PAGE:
This has all been seen before
A study published in 1987 found that of 50 literature reviews published in the top 4 medical journals, only 1 had clearly specified its methods for identifying, selecting and validating information included in the review (Mulrow 1987).
This helped precipitate a step-change in how evidence was reviewed in medicine, catalysing the development of systematic review techniques designed to integrate the fundamental scientific concept of reproducibility of method into the literature review process. These include the publication of protocols prior to conducting reviews, advanced search techniques for assembling all the available evidence relevant to a question, and reproducible methods for evaluating the quality of evidence.
It seems natural, then, that these techniques could also be applied to toxicological research in the course of assessing the safety of chemicals.
Moves are already being made in this direction, with the US Environmental Protection Agency’s IRIS project, the University of California San Francisco’s Navigation Guide, the US National Toxicology Panel’s draft protocols for systematic review; the Evidence-Based Toxicology Collaboration (arguably the first to articulate the concept of systematic review for toxicological data); the Policy from Science Project (the author’s own group), work at Stockholm University, the Swiss Ecotoxicological Institute, and others.
This work is important not only for finally getting clear and transparent statements of what is known about chemical toxicity (rather than statements of merely what is thought to be known). It has important consequences for everyone’s engagement in chemical regulation – because without access to a systematic presentation of the evidence base, how can any of us expect to engage in an informed manner in the debate about chemical safety?
When scientists attack. Spend extended time reading the science press, and it’s easy to think that science is a one-note story about the amazing discoveries that happen in test tubes and laboratories. In reality, there’s a plethora of under-covered science angles, most notably the politics of research funding and science policy. See also: Scientists who attacked EU chemicals policy had industry ties; Scientist with extensive industry ties quits EU advisory panel; Scientists’ Ties to Food Industry Raise Questions in Europe.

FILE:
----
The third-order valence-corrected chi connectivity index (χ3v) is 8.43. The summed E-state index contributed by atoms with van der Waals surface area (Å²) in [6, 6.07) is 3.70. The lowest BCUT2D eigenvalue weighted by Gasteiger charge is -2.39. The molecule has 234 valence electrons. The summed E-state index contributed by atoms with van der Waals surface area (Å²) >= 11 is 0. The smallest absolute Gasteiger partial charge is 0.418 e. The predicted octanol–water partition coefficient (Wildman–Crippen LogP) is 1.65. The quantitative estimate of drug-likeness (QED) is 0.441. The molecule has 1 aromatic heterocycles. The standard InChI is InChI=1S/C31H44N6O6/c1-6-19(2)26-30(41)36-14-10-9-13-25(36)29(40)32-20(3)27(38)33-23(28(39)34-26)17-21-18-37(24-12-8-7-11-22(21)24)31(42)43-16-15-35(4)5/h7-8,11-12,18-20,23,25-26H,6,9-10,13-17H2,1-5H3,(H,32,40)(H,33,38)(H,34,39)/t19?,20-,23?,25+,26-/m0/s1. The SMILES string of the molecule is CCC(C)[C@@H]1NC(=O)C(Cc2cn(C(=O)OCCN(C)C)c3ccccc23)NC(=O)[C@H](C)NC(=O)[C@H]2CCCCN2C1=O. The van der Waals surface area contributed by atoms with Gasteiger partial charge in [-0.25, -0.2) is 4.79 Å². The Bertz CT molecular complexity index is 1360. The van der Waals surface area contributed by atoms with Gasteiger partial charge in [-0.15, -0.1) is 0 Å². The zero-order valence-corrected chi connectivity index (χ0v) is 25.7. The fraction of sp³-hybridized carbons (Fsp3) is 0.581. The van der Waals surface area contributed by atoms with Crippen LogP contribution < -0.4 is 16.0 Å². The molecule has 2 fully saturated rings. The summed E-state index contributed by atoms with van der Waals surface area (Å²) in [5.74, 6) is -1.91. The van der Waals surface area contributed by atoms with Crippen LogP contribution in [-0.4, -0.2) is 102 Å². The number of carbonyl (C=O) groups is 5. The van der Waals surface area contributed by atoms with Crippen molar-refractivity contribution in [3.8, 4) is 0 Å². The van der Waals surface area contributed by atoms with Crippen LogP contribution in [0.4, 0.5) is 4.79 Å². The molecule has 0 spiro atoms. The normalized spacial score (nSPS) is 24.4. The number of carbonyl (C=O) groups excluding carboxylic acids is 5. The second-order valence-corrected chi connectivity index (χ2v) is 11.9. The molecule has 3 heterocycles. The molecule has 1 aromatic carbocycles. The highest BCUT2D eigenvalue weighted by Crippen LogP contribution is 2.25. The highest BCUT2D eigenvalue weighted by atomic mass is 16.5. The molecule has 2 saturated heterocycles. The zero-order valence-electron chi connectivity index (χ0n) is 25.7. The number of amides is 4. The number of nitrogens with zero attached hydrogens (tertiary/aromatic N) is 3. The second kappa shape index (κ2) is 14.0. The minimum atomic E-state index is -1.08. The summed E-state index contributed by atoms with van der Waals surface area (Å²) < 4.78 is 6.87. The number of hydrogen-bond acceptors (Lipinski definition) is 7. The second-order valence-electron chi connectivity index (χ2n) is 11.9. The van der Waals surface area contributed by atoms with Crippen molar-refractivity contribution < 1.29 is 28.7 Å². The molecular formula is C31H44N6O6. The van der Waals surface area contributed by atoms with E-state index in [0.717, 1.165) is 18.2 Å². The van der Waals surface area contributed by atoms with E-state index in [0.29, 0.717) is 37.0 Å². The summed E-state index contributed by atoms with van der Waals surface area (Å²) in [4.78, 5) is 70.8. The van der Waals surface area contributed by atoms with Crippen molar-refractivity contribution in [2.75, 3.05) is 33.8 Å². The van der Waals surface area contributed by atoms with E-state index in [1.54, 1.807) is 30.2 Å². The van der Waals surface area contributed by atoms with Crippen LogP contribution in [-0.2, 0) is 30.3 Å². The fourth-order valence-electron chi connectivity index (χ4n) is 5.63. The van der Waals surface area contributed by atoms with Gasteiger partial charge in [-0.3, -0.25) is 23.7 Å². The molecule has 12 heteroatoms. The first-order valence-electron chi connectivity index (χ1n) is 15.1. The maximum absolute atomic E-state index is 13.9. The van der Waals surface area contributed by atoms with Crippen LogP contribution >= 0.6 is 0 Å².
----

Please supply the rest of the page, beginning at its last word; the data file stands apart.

Stronger laws steer innovation on the right path. Correspondence. Sir, Your article “Government in danger of stifling bright ideas” (Innovation and the Economy, Special Report, October 17) unfortunately quotes self-interested assertions by 12 large corporations regarding their position on precaution, without adequate discussion of opposing views from businesses or civil society.
California law may cut use of flame retardants in buildings. Officials will have to consider whether flame retardants are necessary for fire safety in light of studies that show that some of the most commonly used compounds have dangerous or unknown health effects.
Chemical Safety Legislation Backed by ANA, Physicians. ANA has long advocated for more tightly regulating toxic chemicals in the health care workplace and the environment. ANA has supported previous legislative efforts to reform the toxic substance approval, monitoring and restriction process, including reform of the Toxic Substances Control Act.
Getting Real About Chemical Risks. Many people assume that the chemicals in their detergents, floor cleaners, and other household products have undergone rigorous safety testing. But little is known about the potential risks associated with most of the estimated 80,000 chemicals in commerce today. While industry tries to dispel links to illnesses that go beyond what science can prove, the public is skeptical because companies have a financial stake in showing their products are safe. This leads both sides to look to the federal government for help.
Health fears over rise in pesticides on fruit. A new report shows that the amount of pesiticides applied by soft-fruit growers centred in Angus, Scotland, leapt by 38 per cent per hectare between 2010 and 2012. This included a 36 per cent rise in the use of chlorpyrifos, an organophosphate insecticide that has been linked to ill health in agricultural workers.
This Is Your Brain on Toxins. So what are the lessons from the human catastrophe of lead poisoning over so many decades? To Nicholas Krystof, today’s version of the lead industry is the chemical industry — companies like Exxon Mobil, DuPont, BASF and Dow Chemical — over the years churning out endocrine-disruptor chemicals that mimic the body’s hormones. Endocrine disruptors are found in everything from plastics to pesticides, toys to cosmetics, and there are growing concerns about their safety.
Firms act on problem chemicals. Three major U.S. companies took steps recently to replace problematic chemicals with safer ones in consumer products. Environmental and health advocates are cheering, predicting that the changes will ripple outward and help reshape the market, potentially transforming thousands of cleaning, personal care, and baby products. See also: Shoppers move Target to address toxic chemicals.